County prepare for budget hearing

Published 5:00 am Tuesday, August 22, 2000

With a few more decisions Monday, supervisors entered the homestretch toward approving a $10 million budget that will requiremore in tax revenue and a garbage fee increase.

With a few more decisions Monday, supervisors entered the homestretch toward approving a $10 million budget that will requiremore in tax revenue and a garbage fee increase.

Board members approved publication of budget numbers inpreparation for next month’s public hearing when they’ll formallyapprove revenue and spending plans for the new year that startsOct. 1. The hearing is scheduled for Friday, Sept. 8, at 9 a.m. inthe supervisors’ board room.

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“At the hearing, the citizens can come in and say whatever theywant to say about it,” said David Fields, county comptroller.

Despite a planned tax increase, county officials Mondayindicated citizens had so far said little. County AdministratorTillmon Bishop said most people he had spoken to were understandingof the county’s financial situation.

“I haven’t had anybody just pitch a fit,” Bishop said.

According to a budget summary, the county is looking at getting$702,000, or 13 percent, more revenue from the county tax levy witha three-mill increase. Overall county revenue from taxes and othersources is expected to increase by about 10 percent.

Regarding spending, supervisors are looking at approximately$685,000 more in expenditures with the $10 million budget. Plannedexpenditures represent about a 7.2 percent increase.

District 2 Supervisor Bobby J. Watts indicated the tax increasewas a part of progress and helping the county move forward.

“If you put a stop to it, you can’t get it started up again,”Watts said.

Other supervisors agreed the increase was unavoidable, but theyalso expressed a note of caution.

“We need to move ahead, but we need to be careful on how we doit,” said District 5 Supervisor Gary Walker.

A major budget decision Monday was a move to increase thecounty’s garbage fee from $6 a month to $7.50 a month. Those whopay for a year’s service at one time would get a $1 a monthbreak.

With depleting reserve money to pay garbage expenses, District 1Supervisor Cliff Givens said officials knew an increase was coming.Officials projected about a $100,000 shortfall this year in garbageservice revenue.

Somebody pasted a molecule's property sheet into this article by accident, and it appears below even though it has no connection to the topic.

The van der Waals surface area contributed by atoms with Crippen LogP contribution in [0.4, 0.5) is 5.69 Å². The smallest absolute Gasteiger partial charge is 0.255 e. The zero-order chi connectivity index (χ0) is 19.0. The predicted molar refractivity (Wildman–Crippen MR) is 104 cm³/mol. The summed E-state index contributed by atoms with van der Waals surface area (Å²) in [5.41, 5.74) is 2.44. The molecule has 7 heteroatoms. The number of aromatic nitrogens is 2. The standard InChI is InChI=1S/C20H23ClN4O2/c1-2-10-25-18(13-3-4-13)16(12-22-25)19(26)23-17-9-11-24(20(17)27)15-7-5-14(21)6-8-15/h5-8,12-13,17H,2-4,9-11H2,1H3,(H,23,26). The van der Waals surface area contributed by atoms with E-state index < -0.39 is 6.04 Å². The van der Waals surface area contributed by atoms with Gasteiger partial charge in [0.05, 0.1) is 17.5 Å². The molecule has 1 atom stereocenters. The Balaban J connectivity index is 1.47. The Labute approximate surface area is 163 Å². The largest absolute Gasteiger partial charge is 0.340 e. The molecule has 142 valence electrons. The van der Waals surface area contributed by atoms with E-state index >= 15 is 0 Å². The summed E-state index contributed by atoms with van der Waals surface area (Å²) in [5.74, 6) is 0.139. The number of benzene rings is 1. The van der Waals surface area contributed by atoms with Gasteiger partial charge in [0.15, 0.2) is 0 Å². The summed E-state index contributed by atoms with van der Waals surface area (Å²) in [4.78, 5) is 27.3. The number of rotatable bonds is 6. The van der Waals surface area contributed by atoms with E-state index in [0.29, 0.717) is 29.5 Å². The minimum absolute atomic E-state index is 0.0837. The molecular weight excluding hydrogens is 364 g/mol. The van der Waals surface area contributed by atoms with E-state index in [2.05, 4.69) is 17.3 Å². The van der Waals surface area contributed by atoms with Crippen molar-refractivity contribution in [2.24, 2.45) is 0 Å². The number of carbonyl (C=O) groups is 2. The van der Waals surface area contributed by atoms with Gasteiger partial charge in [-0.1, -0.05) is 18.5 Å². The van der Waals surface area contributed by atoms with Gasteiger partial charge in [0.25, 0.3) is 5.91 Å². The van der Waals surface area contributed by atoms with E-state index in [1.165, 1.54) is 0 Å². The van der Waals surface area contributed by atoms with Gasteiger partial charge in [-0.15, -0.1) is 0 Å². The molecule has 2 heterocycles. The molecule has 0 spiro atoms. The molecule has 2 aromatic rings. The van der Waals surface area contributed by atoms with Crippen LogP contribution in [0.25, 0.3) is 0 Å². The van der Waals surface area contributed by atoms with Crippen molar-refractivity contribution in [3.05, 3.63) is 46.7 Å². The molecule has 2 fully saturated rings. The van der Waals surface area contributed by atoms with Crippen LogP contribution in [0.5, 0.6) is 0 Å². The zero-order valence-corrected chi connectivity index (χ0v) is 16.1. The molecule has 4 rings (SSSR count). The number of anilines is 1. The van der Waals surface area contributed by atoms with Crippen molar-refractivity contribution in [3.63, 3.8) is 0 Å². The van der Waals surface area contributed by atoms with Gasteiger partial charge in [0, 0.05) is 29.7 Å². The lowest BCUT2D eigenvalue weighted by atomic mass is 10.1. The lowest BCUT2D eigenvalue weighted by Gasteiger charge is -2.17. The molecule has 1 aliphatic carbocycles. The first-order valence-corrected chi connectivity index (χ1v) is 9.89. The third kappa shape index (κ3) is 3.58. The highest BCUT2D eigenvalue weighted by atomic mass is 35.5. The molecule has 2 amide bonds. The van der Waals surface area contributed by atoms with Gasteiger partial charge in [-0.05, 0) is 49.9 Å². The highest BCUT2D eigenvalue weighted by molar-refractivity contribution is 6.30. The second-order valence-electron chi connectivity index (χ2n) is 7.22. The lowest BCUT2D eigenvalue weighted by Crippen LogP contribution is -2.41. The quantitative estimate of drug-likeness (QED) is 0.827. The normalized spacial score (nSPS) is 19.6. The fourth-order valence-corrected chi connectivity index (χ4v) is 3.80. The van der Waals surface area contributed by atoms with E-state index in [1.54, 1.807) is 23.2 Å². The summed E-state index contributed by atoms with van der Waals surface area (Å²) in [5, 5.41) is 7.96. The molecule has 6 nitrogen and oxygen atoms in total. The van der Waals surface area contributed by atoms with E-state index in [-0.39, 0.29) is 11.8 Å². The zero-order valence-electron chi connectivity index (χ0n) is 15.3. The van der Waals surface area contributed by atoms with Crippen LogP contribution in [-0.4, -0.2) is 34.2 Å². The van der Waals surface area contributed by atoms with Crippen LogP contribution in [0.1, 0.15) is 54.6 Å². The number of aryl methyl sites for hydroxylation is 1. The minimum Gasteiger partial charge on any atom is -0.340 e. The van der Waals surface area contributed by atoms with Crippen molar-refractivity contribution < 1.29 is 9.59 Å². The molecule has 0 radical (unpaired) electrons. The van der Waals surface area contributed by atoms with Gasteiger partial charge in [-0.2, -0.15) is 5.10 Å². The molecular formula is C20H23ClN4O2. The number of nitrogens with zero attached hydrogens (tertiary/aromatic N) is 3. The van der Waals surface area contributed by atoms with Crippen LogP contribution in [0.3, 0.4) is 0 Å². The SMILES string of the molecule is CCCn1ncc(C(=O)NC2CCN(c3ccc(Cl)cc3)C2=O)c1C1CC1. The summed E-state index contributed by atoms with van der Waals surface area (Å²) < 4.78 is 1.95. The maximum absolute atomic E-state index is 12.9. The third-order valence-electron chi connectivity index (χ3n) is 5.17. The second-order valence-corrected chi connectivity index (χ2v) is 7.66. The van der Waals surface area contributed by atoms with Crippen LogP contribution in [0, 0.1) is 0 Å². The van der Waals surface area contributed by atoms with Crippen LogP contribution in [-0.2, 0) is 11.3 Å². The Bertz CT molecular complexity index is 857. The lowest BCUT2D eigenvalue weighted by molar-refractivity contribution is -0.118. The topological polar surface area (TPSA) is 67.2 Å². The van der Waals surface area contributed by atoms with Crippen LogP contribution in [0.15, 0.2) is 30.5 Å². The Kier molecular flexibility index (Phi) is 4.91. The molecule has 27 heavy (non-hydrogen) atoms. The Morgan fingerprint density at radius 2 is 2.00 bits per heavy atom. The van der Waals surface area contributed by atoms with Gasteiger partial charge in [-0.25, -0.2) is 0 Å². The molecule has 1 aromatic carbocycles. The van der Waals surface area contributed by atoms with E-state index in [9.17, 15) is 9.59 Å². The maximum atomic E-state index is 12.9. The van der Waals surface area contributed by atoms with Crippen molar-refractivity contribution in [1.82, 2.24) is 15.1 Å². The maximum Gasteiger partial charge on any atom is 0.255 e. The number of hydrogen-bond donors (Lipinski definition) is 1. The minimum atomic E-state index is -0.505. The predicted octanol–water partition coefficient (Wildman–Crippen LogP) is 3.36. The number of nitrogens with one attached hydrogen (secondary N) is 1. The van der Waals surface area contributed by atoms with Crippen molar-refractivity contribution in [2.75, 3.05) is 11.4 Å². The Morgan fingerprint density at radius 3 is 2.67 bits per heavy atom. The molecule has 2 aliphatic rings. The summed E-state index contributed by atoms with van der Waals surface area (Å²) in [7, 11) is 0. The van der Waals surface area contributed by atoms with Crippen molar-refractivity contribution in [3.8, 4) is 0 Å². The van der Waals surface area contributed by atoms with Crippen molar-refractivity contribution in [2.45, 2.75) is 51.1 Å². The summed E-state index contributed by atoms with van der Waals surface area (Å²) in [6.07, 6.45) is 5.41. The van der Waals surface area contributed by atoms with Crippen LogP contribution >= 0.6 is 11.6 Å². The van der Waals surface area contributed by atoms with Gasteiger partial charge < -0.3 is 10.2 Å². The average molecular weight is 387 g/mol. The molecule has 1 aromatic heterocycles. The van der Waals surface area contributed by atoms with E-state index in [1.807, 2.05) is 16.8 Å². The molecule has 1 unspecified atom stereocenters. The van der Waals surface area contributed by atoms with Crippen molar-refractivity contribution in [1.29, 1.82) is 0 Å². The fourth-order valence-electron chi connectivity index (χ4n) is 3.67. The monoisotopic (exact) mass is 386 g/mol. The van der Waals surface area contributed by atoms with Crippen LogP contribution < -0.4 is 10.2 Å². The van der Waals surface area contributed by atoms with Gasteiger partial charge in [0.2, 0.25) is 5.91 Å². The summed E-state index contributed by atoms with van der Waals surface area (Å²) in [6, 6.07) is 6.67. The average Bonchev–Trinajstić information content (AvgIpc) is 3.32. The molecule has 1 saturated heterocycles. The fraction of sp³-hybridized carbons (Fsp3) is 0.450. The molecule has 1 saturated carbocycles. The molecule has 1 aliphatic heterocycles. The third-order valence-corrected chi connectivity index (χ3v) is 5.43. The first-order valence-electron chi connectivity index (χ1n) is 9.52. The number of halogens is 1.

“There’s no way around it,” Givens said. “We got to get themoney to do it with.”

It appears though that Monday’s 4-1 vote for the increase doesnot get supervisors out of the garbage woods in a long-termsituation.

“$7.50 was the bare minimum to fund the budget for this year,”Fields said.

District 3 Supervisor Nolan Earl Williamson asked aboutcollection agency efforts on delinquent fees and what how thatcould help. Garbage fee projections were based on 89-95 percentcollection rates.

“It might buy you another year,” Fields said.

District 4 Supervisor W.D. “Doug” Moak likened the garbagesituation to running a business that is losing money. He said thecounty had three options.

The options of getting out of the garbage business or cuttingservices were not possible because the state has mandated thatgarbage be picked up and disposed. The only other option was toraise fees to cover expenses.

“That’s what we’ve got to do,” Moak said.

Walker voted against raising the fee. He expressed concernsabout the inability of people on fixed incomes to pay the feesnow.

“If you’re not able to pay, we’ll be that much more in thehole,” Walker said about the meeting.

When asked about where funds would come from to pay garbageexpenses, Walker questioned the yearly approach to the situation.According to garbage projections, the garbage fee will need to bearound $9 a month in four years.

“If you’re going to raise it, why not raise it all the way,”Walker said.

The county’s budget had been under $10 million until a decisionMonday to allow Sheriff Lynn Boyte to purchase one new vehicle. Thesheriff had requested funds for three new vehicles, but all hadbeen eliminated due to budget cuts.

Supervisors voted 4-1 to add $13,000 to the budget to helppurchase one vehicle. Following budget cuts, about $8,000 remainsfor capital expenses, and that will be used with the new money topurchase the vehicle.

Despite an overall increase, county officials said the moneydoes not offset additional jail and personnel expenses. Therefore,the sheriff’s department will actually have less for operationalexpenses.

“We’re cutting him more than anybody else,” Givens said insupport of restoring money for a vehicle.

Williamson voted against the proposal. However, his concern wasthat there was no need to modify the budget and funding may beavailable later.

“I’m all for the man getting a car. I just say let’s wait,”Williamson said.